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Pope admits social media is the future of evangelism
In an address last week, the Pope spoke of plans to use the Internet to invite people to “an encounter with the mystery of God’s love.”
The Pope has called for Twitter users to spread the word of Catholicism.
The pontiff used his World Communications Day 2013 message to ask devotees to think about how the likes of Twitter and Instagram can be used to urge others to join the faith.
“The challenge facing social networks is how to be truly inclusive: thus they will benefit from the full participation of believers who desire to share the message of Jesus and the values of human dignity which his teaching promotes,” said Pope Benedict XVI. “Believers are increasingly aware that, unless the Good News is made known also in the digital world, it may be absent in the experience of many people for whom this existential space is important.”
The Pope noted that the “digital environment” is part of the fabric of daily life for many people, particularly younger members of society. That makes it an important way for the Vatican to get the message out about Catholicism.
He also noted the multimedia aspect of communities like Twitter, and pointed out the importance of using religious iconography in spreading the word: “In the digital environment the written word is often accompanied by images and sounds,” he said. “Effective communication, as in the parables of Jesus, must involve the imagination and the affectivity of those we wish to invite to an encounter with the mystery of God’s love.”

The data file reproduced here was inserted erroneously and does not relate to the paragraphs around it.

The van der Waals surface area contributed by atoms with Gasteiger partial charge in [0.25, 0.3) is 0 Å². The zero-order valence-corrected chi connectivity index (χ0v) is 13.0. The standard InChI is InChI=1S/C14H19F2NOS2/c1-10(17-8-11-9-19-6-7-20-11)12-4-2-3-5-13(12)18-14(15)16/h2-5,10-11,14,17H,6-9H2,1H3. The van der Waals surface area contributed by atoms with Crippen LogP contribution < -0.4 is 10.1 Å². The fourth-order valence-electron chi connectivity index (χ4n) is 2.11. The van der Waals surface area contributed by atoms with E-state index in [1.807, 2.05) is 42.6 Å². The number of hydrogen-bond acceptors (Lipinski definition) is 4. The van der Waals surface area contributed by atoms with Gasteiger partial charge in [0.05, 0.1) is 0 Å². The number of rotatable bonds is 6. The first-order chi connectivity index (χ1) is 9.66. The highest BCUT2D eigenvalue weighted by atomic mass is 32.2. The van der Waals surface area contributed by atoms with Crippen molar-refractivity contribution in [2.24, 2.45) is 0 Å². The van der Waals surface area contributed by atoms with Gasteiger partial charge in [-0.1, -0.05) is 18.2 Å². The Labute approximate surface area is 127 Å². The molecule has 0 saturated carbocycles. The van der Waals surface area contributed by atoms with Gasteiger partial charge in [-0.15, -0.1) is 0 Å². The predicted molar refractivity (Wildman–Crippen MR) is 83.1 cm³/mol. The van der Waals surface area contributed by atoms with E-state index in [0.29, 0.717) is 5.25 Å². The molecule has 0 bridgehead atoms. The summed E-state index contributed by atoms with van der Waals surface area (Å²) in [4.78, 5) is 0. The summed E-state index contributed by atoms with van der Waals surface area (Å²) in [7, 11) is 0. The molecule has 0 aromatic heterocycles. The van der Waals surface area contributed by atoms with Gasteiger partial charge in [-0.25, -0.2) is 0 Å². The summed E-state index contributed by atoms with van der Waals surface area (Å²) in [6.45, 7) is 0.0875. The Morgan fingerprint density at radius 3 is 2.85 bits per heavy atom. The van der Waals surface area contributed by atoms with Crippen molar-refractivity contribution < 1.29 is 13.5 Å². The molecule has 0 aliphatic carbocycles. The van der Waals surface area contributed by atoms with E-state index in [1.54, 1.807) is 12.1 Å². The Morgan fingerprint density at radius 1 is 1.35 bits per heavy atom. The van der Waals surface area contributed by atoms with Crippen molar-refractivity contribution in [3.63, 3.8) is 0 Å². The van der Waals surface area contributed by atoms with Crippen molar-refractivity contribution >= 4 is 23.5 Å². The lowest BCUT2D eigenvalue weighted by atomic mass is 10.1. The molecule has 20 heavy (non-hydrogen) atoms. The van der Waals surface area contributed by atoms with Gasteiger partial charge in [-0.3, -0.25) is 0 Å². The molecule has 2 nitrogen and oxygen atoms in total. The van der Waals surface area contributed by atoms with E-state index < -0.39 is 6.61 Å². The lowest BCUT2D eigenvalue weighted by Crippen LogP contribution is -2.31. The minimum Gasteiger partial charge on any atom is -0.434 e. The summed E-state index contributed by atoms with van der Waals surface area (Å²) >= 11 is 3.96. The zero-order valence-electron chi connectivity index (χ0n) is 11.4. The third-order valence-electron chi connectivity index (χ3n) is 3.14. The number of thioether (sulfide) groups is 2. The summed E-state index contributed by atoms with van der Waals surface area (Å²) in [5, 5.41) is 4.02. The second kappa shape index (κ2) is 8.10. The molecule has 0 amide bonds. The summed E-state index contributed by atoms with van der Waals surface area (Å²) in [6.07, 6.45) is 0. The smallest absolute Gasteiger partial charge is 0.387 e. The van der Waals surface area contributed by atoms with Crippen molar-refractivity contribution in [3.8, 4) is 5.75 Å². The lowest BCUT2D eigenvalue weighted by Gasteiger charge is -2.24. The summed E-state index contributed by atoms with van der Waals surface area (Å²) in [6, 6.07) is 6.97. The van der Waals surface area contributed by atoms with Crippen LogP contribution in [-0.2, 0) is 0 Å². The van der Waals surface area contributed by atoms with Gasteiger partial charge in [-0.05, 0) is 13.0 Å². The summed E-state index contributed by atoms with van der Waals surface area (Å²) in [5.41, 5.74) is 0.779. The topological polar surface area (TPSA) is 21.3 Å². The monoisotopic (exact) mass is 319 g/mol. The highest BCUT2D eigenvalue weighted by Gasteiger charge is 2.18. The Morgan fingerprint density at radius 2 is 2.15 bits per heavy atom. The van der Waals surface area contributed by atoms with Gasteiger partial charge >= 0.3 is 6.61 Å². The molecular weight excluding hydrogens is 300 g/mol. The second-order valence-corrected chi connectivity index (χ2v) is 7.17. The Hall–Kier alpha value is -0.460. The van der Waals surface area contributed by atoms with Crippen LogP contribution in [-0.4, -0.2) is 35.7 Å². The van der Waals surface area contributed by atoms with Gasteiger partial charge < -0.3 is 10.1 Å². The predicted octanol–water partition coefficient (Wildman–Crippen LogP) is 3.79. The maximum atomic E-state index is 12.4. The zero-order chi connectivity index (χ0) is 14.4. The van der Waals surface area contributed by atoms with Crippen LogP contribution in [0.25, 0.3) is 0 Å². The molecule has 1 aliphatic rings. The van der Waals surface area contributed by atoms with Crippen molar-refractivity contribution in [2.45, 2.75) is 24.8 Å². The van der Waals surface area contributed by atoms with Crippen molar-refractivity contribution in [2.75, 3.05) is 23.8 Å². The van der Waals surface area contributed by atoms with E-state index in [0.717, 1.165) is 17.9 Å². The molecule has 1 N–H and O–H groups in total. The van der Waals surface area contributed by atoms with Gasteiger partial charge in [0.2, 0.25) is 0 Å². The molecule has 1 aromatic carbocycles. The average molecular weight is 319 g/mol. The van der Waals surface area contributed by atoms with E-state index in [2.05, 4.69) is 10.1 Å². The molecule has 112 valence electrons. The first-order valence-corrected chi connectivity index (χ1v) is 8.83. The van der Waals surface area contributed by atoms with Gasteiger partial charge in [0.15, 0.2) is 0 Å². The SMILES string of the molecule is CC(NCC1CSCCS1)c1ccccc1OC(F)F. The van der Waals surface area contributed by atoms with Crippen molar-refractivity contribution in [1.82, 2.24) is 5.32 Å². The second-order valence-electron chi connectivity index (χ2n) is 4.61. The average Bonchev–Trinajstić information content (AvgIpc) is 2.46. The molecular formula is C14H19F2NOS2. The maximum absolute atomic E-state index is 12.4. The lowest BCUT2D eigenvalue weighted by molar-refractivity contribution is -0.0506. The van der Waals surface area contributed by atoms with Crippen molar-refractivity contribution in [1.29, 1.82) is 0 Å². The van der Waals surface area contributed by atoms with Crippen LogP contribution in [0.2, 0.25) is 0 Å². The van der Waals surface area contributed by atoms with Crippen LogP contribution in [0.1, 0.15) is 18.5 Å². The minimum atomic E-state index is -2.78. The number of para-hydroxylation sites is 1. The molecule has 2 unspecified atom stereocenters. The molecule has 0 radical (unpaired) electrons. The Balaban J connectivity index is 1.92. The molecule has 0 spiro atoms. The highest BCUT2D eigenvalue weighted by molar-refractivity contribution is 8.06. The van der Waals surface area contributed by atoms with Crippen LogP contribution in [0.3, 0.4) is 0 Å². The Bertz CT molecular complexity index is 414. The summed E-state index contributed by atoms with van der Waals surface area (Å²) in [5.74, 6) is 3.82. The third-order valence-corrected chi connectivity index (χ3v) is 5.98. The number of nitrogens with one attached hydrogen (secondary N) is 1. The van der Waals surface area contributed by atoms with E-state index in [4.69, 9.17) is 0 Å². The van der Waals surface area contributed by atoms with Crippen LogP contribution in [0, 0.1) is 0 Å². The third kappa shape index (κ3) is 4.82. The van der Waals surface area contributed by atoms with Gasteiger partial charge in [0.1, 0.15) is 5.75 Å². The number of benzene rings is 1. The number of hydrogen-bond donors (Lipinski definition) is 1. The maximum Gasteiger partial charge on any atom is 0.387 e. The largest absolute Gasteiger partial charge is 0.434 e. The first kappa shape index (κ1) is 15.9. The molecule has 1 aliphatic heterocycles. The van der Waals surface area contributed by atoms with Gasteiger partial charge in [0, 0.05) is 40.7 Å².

While the Pope appreciates the power of the Web and its capacity to share and promote ideas, he does have a problem with pervasive celebrity culture.
“Popularity, for its part, is often linked to celebrity or to strategies of persuasion rather than to the logic of argumentation,” he pointed out. “At times the gentle voice of reason can be overwhelmed by the din of excessive information and it fails to attract attention which is given instead to those who express themselves in a more persuasive manner.”
The pontiff joined Twitter in December, and sent his first tweets later that month. He’s somewhat a of a celebrity himself, with more than 1.4 million followers on his English-language Twitter account alone.
Photo via @pontifex/Twitter
Based in Montreal, Kris Holt has been writing about technology and web culture since 2010. He writes for Engadget and Tech News World, and his byline has also appeared in Paste, Salon, International Business Times, Mashable, and elsewhere.